Repeating or recapping what’s been said is double-useful – as it lets the person know you’ve listened carefully – but also gives them chance to correct you if you’re not quite right.
Review written communication
While a lot of what we’re talking about here revolves around spoken communication, the workplace also involves a huge amount of electronic communication – so it’s important to get it right.
There’s a commonly cited theory that the actual words we use only make up around 7% of the message we’re trying to communicate – and while this is disputed by some professionals, the point stands to some degree.
It’s important to re-read all your written communication before it’s sent. Consider if your words and structure really reflect the message and the tone of what you’re trying to say.
Don’t use 100 words when 10 would do
While we’re on the subject of emails – it’s worth remembering that the internet has fundamentally changed the way we read, with skim reading of large chunks of text now the norm.
If you can effectively communicate what you’re trying to say in 10 words, stick to 10 words. Your response rate will be far better and you’ll find people actually act on what you’re asking.
When you’re talking or communicating in general, trying to rid yourself of distractions is an excellent way to make sure you’re 100% on the task in hand and not likely to misunderstand or come across wrong.
Mobile phones are an excellent example of a distraction that can adjust our attitude in a conversation:
Some people are more than capable for sending a message and having a conversation at the same time – but our perception tells us that if someone is doing something else while they talk to us, they’re not giving us their sole focus.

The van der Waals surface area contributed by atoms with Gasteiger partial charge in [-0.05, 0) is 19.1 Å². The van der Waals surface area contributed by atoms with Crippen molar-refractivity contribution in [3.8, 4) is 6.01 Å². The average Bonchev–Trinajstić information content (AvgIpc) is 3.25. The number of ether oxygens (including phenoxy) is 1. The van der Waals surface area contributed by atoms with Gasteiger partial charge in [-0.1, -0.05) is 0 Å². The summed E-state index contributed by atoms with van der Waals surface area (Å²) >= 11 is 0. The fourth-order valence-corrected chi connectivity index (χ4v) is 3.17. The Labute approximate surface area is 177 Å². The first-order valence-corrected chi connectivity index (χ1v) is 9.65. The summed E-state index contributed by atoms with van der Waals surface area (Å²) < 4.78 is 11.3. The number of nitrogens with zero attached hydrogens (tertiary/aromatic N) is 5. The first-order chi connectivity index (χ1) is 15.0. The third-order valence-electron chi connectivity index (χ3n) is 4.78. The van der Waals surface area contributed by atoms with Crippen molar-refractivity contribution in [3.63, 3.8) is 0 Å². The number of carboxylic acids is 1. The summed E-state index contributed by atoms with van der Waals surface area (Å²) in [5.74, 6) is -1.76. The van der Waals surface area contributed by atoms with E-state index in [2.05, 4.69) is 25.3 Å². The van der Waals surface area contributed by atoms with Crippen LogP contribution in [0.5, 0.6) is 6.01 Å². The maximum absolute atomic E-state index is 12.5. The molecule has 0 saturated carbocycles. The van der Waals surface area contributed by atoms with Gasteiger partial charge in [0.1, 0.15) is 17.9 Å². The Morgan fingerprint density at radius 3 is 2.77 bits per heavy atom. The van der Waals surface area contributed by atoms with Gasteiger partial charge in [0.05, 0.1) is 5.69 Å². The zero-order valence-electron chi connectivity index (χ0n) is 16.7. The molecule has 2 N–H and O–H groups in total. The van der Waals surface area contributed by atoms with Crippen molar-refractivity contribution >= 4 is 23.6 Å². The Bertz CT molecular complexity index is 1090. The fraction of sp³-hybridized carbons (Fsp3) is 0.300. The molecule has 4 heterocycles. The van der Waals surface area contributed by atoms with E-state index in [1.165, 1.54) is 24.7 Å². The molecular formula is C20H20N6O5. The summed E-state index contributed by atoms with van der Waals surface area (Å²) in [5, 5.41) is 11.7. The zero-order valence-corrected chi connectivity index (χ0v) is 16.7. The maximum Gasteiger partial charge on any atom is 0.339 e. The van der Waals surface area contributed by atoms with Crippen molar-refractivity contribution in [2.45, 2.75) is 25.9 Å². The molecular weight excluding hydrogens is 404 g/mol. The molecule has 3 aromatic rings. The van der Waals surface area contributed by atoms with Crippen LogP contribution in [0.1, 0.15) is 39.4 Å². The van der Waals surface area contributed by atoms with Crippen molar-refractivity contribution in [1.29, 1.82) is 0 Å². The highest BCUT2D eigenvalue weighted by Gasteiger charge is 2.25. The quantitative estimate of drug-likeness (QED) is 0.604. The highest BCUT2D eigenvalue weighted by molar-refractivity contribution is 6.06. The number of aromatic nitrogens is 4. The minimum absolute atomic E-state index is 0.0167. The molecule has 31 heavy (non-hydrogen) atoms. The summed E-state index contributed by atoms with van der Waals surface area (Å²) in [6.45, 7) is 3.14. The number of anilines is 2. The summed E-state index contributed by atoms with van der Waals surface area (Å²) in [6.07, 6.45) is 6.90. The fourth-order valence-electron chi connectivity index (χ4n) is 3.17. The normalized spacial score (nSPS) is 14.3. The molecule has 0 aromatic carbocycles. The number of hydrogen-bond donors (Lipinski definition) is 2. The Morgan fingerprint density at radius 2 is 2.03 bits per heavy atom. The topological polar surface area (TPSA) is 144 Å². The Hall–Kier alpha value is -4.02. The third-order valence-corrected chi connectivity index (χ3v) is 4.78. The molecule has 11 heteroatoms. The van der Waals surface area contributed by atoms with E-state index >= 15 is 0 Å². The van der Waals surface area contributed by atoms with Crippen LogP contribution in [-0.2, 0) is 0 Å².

Where possible, avoid distractions if you’re communicating – you might be capable of doing two or three things at once – but you’re taking a risk that the other person isn’t going to see it that way.
Consider what the other person is hearing
There’s a vitally important context that extremely difficult to gauge – but makes a huge difference to your communication. It’s all about putting yourself in the other person’s shoes.
Now, communicating in the workplace doesn’t require you to be a psychotherapist – you can’t be expected to know the ins and outs of everyone’s mind, but you can have some empathy and a little compassion for the person you’re talking to.
Again, an extreme example helps to illustrate the point:
“You’re a bit behind this week, I need you to try a bit harder on Monday”
Said to a care free individual who’s often late back from lunch, this statement might be appropriate – or even a little too gentle. On the other hand, said to someone who’s just lost a loved one, it would be seen as deeply inappropriate and would likely prove worse than ineffective.
There’s an appropriate communication approach for everyone – and many people will be similar – but it’s worth being cautious, it’s impossible to understand how everything is received – and sometimes there’s no substitute for knowing your fellow workers and what makes them tick.